Background: Numerous predictors of coronary artery bypass grafting (CABG) outcomes have been identified. We aimed to determine whether the duration of surgery independently predicts outcome in patients undergoing CABG.
Methods: We retrospectively reviewed data from 337 patients (mean age 62 +/- 7 years) who underwent CABG consecutively at our institution between January 2005 and December 2006.
Results: Duration of surgery correlated positively with length of both surgical intensive care unit (SICU) stay (r = .147, P = .004) and ventilator support (r = .097, P = .038) in univariate analysis, but only with length of SICU stay (P = .01) in a multivariate logistic regression after confounding factors were controlled for in the model. The regression coefficient was .006; every additional 30 minutes of surgery time was associated with 4.32 more hours of SICU stay. Duration of surgery was not associated with survival (P > .05).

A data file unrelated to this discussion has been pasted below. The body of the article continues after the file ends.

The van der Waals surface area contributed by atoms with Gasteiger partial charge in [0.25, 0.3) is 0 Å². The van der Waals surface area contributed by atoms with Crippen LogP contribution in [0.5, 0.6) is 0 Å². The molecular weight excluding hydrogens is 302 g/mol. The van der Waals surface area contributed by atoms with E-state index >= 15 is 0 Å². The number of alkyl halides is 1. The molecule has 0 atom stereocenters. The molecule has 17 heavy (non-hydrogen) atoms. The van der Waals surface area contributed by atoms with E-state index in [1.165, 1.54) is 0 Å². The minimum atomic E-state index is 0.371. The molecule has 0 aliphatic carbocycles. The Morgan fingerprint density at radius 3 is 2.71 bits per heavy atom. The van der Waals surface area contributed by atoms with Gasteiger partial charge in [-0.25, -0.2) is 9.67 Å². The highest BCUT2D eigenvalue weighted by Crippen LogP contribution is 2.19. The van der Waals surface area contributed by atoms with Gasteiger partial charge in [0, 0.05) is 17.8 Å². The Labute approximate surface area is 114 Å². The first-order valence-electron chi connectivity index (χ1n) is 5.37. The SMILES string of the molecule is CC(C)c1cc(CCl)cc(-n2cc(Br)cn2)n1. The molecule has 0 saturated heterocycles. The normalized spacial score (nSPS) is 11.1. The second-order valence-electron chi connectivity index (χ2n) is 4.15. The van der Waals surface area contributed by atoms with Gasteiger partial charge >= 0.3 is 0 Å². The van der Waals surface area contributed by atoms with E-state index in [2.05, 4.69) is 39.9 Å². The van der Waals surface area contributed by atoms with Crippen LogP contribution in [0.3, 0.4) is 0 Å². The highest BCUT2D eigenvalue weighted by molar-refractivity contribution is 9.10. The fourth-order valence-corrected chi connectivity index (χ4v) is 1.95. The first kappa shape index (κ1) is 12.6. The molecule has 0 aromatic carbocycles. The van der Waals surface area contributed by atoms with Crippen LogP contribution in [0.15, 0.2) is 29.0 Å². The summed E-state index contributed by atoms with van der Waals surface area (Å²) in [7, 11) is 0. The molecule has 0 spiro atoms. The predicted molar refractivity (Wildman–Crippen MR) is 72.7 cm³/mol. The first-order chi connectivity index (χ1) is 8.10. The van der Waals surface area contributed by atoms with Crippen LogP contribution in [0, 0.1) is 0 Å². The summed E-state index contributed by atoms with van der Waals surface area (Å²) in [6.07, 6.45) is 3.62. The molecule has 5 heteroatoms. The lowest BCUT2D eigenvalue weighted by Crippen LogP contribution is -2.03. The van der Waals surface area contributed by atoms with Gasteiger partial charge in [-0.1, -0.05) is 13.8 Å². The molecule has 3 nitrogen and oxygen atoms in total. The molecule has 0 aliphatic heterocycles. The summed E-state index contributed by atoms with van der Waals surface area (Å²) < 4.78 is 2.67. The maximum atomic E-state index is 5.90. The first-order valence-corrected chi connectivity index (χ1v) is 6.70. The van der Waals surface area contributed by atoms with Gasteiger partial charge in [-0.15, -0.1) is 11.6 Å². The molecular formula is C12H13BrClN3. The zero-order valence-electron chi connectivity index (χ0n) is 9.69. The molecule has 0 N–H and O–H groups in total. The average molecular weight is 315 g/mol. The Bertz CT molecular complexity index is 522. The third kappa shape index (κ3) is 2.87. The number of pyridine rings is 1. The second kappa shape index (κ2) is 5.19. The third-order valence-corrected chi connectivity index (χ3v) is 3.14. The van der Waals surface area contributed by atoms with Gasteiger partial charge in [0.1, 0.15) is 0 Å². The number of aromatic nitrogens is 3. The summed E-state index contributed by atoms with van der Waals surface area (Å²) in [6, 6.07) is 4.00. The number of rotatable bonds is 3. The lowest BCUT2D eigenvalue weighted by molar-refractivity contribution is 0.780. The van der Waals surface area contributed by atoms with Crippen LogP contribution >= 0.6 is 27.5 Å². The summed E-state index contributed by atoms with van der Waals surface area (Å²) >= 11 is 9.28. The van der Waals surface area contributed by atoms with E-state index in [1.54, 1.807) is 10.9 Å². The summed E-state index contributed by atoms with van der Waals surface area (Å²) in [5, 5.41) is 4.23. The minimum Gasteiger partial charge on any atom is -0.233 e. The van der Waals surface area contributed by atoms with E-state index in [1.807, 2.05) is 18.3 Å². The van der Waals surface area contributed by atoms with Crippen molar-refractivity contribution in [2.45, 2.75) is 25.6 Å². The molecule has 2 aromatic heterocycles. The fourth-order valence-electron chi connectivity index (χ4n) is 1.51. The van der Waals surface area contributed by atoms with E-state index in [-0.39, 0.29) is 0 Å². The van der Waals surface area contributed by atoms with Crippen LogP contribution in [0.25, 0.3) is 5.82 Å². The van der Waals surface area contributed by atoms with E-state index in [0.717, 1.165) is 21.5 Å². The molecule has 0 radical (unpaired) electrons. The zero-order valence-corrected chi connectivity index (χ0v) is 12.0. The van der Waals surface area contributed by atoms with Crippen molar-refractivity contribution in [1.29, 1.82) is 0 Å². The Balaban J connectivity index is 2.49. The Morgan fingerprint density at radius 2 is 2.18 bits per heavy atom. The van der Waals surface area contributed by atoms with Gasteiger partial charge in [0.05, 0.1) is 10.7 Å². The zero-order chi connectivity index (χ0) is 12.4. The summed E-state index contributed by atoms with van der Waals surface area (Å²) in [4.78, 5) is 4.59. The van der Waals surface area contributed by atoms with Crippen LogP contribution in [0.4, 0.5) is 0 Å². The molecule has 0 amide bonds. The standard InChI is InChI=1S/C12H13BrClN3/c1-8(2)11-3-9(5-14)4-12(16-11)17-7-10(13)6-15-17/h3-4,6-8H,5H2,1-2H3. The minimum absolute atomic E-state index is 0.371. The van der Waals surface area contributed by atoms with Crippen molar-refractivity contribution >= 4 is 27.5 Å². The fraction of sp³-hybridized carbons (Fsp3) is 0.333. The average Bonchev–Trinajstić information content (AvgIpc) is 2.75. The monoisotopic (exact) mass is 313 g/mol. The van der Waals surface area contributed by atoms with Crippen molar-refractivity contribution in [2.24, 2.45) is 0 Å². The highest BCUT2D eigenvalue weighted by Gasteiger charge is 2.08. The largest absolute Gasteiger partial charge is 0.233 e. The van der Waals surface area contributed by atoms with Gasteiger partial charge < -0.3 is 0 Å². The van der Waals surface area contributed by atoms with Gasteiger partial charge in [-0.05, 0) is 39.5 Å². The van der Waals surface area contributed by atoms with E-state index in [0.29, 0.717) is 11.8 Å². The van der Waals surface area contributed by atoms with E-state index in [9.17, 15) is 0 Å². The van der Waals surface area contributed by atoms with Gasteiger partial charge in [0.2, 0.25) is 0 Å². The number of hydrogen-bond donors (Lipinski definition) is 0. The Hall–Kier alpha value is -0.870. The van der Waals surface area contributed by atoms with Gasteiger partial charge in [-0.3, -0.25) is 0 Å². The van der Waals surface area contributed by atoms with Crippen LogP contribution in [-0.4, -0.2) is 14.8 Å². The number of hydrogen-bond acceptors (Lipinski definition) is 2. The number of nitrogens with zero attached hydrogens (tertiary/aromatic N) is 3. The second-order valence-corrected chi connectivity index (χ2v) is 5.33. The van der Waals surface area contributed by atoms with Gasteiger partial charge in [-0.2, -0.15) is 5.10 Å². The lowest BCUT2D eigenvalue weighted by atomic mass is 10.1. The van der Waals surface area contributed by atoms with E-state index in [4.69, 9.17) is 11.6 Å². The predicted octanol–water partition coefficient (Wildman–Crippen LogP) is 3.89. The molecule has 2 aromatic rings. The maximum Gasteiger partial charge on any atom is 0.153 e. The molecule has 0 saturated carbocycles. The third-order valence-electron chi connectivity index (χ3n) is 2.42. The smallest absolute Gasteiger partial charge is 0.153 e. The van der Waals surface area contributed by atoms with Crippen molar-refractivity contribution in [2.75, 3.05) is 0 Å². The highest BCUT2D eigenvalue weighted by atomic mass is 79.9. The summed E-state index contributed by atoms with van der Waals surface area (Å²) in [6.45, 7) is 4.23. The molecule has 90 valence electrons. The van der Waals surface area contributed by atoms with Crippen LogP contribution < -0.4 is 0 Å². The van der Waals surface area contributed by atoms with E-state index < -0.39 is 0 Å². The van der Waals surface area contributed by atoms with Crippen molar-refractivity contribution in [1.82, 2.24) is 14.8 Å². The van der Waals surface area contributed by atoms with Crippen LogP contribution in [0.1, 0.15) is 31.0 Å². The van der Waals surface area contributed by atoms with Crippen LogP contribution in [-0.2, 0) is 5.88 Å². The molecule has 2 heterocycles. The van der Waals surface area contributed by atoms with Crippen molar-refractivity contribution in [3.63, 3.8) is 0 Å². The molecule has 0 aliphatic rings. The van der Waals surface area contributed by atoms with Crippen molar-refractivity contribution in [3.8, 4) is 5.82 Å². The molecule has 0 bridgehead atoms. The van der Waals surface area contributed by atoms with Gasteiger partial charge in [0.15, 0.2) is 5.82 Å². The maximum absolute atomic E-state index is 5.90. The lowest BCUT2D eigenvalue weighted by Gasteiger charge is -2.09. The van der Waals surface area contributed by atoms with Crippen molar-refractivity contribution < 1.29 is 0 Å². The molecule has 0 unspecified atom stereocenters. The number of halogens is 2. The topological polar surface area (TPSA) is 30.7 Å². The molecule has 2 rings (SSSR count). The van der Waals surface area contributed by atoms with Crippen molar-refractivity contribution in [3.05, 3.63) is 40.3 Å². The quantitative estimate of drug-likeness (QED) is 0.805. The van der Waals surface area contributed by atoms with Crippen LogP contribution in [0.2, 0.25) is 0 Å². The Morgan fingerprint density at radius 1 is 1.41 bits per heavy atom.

Conclusions: Although duration of surgery did not affect short-term survival after CABG, surgical duration independently predicted length of SICU stays. Efforts to reduce the length of operations may promote more efficient use of hospital resources.